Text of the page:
2. Scott,
    Thanks for making this blog. Family/work balance is something I think about often.
    Thanks for allowing Brian to share his experiences and insights. As an old friend, I am all cheering for his success as an entrepreneur. It takes a lot of courage to do something like this, and Brian’s decision did not surprise me.

    Frank

  3. Scott,

    I think Neal sheds light on the most important aspect of the journey of an entrepreneur, understanding your goals. Goals are very important for a small business and even more valuable for all of us personally. Neal’s goals above of getting a degree while spending time with his wife and baby are great example of the focus you need as an entrepreneur. These goals help you set limits and boundaries. I think many entrepreneurs just have the goal of growing their business. If they don’t have personal/family goals, the “game of entrepreneurship” can consume you, as you’ll have no boundaries.

    One of the lessons I’m learning as an entrepreneur is that I can’t clone myself. This isn’t a statement of arrogance, as there are many people with much better skills sets than my own.

    Many entrepreneurs tinker a lot, they learn new skills on the fly, and try to get by without needing to spend too much money. This is how many entrepreneurs get started and a big reason why they have the confidence to make it happen. Also, like most entrepreneurs, we’re always selling and trying to get new business. It’s easy to grow accustomed to being a Do It Yourself web developer, marketer, salesman, system administrator, graphic designer, etc.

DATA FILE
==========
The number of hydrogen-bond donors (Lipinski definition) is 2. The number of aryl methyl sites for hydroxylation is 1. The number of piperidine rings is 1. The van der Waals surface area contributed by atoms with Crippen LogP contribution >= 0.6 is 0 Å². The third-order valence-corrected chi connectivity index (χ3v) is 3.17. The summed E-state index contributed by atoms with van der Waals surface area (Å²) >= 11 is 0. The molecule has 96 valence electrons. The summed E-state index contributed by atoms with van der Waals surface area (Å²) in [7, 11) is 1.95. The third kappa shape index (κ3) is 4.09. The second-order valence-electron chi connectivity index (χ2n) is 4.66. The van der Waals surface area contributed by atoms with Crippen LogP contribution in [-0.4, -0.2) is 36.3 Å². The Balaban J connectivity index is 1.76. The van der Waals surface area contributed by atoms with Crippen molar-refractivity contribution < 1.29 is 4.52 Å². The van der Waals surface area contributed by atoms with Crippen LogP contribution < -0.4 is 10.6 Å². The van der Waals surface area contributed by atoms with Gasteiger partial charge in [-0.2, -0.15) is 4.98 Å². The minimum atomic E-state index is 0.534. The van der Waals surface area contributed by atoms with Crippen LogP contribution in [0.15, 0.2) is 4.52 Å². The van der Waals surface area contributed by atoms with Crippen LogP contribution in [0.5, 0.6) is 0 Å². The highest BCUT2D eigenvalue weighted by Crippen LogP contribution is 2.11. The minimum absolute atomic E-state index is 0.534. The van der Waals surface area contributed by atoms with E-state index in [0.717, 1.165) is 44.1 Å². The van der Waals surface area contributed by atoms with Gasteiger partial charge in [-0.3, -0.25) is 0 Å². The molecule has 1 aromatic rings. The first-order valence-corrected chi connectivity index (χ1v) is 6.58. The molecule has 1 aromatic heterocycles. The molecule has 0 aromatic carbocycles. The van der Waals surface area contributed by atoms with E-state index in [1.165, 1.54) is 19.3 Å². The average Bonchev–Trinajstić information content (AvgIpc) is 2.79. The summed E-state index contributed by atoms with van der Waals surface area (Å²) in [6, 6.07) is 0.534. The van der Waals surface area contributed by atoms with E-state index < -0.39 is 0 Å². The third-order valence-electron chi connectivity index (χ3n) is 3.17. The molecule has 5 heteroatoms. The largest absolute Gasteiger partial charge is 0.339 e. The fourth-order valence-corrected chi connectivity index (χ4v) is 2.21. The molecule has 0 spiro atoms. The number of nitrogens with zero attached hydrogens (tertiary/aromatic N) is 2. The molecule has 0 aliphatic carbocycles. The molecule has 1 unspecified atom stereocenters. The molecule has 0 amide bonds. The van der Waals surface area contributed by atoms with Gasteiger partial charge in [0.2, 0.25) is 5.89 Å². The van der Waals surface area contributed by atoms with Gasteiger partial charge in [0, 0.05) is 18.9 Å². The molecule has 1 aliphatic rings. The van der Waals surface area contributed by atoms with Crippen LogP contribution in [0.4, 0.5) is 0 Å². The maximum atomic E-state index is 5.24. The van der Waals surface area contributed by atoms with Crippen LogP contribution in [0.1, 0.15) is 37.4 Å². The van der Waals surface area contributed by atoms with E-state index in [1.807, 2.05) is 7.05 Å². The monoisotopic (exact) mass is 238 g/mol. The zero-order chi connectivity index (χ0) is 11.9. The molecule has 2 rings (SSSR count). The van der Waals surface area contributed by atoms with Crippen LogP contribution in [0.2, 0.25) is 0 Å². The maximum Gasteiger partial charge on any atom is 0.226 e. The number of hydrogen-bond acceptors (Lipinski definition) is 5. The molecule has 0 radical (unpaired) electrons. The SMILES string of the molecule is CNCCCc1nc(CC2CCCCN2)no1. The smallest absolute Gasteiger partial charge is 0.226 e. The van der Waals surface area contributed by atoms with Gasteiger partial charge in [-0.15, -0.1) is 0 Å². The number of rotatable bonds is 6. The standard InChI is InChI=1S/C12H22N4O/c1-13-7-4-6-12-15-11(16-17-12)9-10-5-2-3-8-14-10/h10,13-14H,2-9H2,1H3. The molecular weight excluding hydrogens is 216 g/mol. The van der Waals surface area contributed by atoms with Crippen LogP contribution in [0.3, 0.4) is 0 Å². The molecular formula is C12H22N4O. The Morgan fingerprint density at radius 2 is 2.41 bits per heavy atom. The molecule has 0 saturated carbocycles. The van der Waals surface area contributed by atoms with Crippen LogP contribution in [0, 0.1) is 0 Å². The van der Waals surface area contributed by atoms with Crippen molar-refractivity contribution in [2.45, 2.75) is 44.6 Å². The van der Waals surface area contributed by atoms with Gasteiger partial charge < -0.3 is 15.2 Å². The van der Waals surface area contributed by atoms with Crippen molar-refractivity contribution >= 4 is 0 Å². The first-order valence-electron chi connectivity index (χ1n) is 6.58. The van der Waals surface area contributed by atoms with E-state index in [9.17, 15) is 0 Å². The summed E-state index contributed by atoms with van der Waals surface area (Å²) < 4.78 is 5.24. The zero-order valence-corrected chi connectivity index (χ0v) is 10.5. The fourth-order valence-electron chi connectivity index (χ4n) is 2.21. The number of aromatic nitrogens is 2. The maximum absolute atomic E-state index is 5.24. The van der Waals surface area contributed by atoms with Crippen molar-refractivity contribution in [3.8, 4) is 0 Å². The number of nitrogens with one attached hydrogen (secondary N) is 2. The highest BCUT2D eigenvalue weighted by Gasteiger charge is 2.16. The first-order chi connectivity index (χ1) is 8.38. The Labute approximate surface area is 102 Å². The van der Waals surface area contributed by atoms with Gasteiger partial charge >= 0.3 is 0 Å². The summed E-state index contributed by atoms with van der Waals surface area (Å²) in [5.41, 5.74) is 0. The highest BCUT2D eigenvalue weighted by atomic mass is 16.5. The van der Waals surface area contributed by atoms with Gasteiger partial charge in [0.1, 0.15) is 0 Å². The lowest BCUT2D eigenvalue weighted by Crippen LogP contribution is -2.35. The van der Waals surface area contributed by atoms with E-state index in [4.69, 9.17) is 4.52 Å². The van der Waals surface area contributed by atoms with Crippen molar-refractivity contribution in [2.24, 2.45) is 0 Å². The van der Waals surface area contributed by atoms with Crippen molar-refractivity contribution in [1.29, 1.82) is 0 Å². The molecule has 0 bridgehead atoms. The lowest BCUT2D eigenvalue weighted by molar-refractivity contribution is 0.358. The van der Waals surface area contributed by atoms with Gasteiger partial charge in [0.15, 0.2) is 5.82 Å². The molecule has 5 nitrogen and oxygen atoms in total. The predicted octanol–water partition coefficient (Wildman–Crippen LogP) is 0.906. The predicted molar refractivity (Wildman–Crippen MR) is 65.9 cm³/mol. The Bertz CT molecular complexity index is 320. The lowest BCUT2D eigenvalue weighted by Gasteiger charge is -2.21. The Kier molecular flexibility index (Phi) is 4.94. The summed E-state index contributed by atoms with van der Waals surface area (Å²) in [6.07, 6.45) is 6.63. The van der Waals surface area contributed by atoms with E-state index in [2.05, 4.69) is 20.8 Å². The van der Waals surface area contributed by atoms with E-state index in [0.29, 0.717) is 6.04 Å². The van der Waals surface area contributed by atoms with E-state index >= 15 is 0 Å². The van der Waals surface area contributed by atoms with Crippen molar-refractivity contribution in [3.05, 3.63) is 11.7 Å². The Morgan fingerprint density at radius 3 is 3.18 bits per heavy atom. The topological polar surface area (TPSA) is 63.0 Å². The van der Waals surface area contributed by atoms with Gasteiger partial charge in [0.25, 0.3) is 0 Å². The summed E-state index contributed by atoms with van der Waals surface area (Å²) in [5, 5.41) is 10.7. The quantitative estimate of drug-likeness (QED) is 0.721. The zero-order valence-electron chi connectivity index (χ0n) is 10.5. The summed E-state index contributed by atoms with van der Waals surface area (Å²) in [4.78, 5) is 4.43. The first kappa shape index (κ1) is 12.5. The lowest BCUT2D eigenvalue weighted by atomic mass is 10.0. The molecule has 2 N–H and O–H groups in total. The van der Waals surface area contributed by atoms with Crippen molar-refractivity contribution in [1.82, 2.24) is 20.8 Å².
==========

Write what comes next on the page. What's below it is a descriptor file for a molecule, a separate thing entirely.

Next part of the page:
As an entrepreneur’s business starts to grow, these early skills actually hurt more than help. There is only so much time, and they really can’t do it all themselves (even though they want to). Also, if they grow too fast, they’ll disappoint their customers and wear themselves out. Scott, I think this is the reason why many entrepreneurs you know have trouble achieving a balance.

    If an entrepreneur’s goal is to spend time with their family, and build a business with very happy customers, building their team should be a top goal of their business.

    How can one scale a business? —->by surrounding yourself with bright, energetic, people with high integrity. Business partners, employees, and other members of your team make this possible. Building your team needs to be a business goal or the work/life balance is really not possible. This is tough for an entrepreneur to accept, and may often slow the growth of your business. Building a team is not easy and there are many obstacles to doing so. But without the team, it is almost impossible to achieve the balance.

    I think the sooner an entrepreneur transitions from worrying less about profits and more about building a team, the better able they are to achieve the valuable life and family goals Neal mentions above.

    My team is my focus now.